Public inquiry over ‘fracking site’ begins with claim noise reduction measures need new planning application

A public inquiry into a fracking company’s application to bore a test shaft on the fringes of a South Yorkshire village has started, with initial evidence revealing the firm is now proposing a three metre high acoustic fence which would block villagers’ views of “rolling countryside” in a bid to address noise issues.

Tuesday, 11th June 2019, 16:51 pm
Updated Thursday, 13th June 2019, 11:19 am
Undampened spirit: Protesters outside Riverside House for the Ineos public inquiry

Rotherham Council turned down a planning application last year from energy firm Ineos to drill a test hole on a site off Dinnington Road at Woodsetts, Rotherham, which could a precursor to an application for fracking at the site if suitable quantities of shale gas were shown to be present.

That rejection was on the grounds of noise and traffic problems, though the council has since dropped its objections over highways issues.

A community group called Woodsetts Against Fracking has remaining objections on traffic grounds as well as noise and in opening submissions at the inquiry, which could last up to eight days, and in opening submissions it emerged that within a week of the hearing starting, Ineos provided details of a planned 270 metre long acoustic fence, to protect the village from excess noise.

Some details were provided only on the evening before the hearing began and as evidence began, noise experts from Ineos, the council and WAF were in talks to establish whether noise mitigation proposed by the company was suitable.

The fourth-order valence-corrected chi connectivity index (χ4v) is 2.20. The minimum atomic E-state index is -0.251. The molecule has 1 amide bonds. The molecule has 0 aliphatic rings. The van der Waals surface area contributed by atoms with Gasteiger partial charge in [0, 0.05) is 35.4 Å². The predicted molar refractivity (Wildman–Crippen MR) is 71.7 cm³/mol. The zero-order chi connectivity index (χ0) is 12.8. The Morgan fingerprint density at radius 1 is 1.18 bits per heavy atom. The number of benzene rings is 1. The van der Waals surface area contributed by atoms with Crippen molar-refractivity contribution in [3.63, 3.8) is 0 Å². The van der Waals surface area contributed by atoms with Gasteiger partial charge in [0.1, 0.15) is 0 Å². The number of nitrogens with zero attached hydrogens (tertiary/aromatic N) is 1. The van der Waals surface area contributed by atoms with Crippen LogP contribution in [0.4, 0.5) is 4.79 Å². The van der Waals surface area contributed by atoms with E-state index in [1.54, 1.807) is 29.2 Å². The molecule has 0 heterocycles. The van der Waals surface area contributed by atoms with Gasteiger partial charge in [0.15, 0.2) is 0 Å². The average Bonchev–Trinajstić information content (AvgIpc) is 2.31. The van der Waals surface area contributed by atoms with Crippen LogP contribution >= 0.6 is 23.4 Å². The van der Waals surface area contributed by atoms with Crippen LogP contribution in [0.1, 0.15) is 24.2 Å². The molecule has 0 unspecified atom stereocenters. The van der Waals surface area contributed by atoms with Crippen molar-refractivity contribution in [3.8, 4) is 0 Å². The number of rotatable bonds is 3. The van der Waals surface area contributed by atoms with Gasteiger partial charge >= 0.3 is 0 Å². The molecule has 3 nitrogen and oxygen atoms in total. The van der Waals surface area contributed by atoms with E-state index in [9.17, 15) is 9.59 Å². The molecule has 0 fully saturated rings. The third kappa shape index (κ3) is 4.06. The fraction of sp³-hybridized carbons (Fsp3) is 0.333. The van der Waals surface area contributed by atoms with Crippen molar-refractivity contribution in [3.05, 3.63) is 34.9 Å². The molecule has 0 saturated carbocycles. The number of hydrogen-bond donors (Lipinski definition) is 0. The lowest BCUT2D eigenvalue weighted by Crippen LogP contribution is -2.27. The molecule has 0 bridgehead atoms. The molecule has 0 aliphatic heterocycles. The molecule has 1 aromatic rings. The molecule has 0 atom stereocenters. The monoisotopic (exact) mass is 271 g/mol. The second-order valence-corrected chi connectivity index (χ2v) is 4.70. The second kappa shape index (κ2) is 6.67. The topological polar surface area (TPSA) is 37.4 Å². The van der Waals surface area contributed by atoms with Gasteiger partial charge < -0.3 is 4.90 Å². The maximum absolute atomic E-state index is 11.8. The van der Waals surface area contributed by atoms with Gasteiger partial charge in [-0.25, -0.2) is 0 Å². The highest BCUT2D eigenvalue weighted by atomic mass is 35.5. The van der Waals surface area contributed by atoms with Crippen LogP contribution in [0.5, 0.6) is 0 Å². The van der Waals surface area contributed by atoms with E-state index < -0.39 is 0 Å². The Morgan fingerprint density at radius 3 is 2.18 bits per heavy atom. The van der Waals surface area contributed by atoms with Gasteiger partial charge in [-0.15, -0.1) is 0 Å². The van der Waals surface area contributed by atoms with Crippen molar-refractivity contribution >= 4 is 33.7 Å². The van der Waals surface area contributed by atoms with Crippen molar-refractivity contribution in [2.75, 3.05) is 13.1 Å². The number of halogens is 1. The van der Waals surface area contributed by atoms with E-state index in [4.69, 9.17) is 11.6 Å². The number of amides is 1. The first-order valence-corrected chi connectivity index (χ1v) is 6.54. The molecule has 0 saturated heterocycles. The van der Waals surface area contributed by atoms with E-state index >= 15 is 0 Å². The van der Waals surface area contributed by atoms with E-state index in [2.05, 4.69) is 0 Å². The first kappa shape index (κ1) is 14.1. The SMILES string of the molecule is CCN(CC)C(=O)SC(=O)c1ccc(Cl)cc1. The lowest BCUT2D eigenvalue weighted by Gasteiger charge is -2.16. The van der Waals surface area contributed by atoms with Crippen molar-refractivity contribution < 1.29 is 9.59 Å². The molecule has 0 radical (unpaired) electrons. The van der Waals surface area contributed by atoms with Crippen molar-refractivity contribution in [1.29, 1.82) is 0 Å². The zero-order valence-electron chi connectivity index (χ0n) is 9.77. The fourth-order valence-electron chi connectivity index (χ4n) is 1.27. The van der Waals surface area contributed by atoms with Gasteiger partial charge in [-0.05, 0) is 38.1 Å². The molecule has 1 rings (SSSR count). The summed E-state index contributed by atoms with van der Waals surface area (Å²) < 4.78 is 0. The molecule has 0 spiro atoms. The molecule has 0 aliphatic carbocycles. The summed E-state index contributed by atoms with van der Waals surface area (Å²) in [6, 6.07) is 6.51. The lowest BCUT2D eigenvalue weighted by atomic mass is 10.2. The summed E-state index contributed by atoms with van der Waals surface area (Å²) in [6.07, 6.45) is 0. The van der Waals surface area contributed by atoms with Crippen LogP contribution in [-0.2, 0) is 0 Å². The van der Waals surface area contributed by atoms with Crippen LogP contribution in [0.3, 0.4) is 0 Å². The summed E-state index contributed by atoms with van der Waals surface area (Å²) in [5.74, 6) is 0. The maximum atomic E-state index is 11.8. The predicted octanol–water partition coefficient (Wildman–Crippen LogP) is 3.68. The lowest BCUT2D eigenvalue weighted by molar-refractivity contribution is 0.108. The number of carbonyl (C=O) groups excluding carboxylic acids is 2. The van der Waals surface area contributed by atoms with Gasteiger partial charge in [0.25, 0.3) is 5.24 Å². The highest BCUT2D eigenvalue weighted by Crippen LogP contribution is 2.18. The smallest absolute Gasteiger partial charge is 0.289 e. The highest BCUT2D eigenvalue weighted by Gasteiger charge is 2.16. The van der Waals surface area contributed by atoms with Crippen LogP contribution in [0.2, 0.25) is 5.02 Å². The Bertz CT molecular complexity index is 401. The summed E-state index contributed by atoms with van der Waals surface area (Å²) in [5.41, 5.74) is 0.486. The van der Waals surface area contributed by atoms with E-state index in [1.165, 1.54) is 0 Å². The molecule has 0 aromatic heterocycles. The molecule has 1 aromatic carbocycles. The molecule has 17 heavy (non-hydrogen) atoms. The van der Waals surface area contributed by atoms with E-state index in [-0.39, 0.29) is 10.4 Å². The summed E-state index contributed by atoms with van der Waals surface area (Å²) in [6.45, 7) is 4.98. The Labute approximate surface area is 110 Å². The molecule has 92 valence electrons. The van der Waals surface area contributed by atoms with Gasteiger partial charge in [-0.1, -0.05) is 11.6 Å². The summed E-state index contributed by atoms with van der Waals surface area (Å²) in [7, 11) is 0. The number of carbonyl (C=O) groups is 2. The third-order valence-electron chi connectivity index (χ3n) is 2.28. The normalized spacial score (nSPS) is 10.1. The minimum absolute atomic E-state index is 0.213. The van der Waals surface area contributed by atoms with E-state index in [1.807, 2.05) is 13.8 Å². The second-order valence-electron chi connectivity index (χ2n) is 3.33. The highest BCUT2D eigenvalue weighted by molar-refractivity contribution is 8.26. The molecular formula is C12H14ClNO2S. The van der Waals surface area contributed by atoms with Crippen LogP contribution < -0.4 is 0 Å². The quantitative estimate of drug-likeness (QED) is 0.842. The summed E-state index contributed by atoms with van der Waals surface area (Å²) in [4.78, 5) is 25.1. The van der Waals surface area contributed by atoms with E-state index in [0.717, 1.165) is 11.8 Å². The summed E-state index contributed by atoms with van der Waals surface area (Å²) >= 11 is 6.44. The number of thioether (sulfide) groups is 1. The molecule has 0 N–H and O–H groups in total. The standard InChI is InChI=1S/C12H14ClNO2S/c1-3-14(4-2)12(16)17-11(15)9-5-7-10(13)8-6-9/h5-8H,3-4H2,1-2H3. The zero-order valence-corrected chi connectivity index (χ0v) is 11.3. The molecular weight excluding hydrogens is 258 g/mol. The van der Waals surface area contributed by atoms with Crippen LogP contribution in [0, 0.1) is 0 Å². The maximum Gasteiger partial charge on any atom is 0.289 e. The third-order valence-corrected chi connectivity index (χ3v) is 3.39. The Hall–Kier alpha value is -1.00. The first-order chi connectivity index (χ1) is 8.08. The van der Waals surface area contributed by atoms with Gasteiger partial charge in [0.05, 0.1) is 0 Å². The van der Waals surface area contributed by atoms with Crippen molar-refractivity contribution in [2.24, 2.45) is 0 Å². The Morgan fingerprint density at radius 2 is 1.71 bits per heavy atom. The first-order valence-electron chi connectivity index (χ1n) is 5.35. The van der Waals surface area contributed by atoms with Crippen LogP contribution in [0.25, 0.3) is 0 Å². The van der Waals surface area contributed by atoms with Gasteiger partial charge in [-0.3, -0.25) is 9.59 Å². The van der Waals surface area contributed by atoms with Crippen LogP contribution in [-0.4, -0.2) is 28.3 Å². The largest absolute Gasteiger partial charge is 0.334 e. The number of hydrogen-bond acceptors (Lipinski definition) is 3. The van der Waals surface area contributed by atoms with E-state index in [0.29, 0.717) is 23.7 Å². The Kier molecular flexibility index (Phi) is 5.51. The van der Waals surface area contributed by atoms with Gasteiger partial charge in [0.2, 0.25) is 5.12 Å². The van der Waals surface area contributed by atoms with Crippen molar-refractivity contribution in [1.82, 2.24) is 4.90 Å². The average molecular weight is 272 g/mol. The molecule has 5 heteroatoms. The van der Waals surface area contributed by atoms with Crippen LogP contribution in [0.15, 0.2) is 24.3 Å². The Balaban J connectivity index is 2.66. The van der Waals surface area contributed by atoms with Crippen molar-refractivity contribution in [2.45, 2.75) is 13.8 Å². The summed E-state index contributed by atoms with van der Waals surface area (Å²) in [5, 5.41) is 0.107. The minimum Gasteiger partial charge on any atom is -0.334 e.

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However, WAF’s lawyer, Jack Parker, told the hearing the acoustic fence, so large it would need foundations, would require its own planning application because of the scale of structure, which would run for some distance alongside a public right of way.

Mr Parker told the hearing: “It is accepted it would block views. It would obliterate what was previously an unencumbered view of rolling countryside.

“The barrier would need foundations and would need planning permission. It would not preserve the openness of the Green Belt.

“Very special considerations would be required and the applicant has not sought to demonstrate those.

“So far as the barrier would be temporary, it does not detract from the fact it would need planning permission and would detract from the openness of the Green Belt,” he said.

Even with the barrier in place, it was likely that acceptable noise thresholds from the drilling site could be exceeded and, if there was any further suggestion of reducing its size or removing it from the proposals, that problem would grow further, he said.

In the days ahead, WAF have said they will seek to demonstrate that roads in the area are not suitable for the heavy lorry traffic which would have to use them while the site was in use.

There was an assumption lorries would travel in convoys to and from the site, but there had been no details provided as to where they would gather to start the journeys and, Mr Parker said, the increased traffic would increase problems for other road users.

Gordon Steele QC, representing Ineos, said: “This does not include fracking. Any opposition to fracking is simply not relevant at this inquiry. Opposition to fracking is in the wrong place at the wrong time. We only seek permission for what is applied for.”

That is to perform exploratory works over a period of five years, which would involve sinking a test bore to explore the geology of the site.

To do so would entail setting up a compound for engineers, on farmland near the village, and gaining access to that would involve creating a new access road.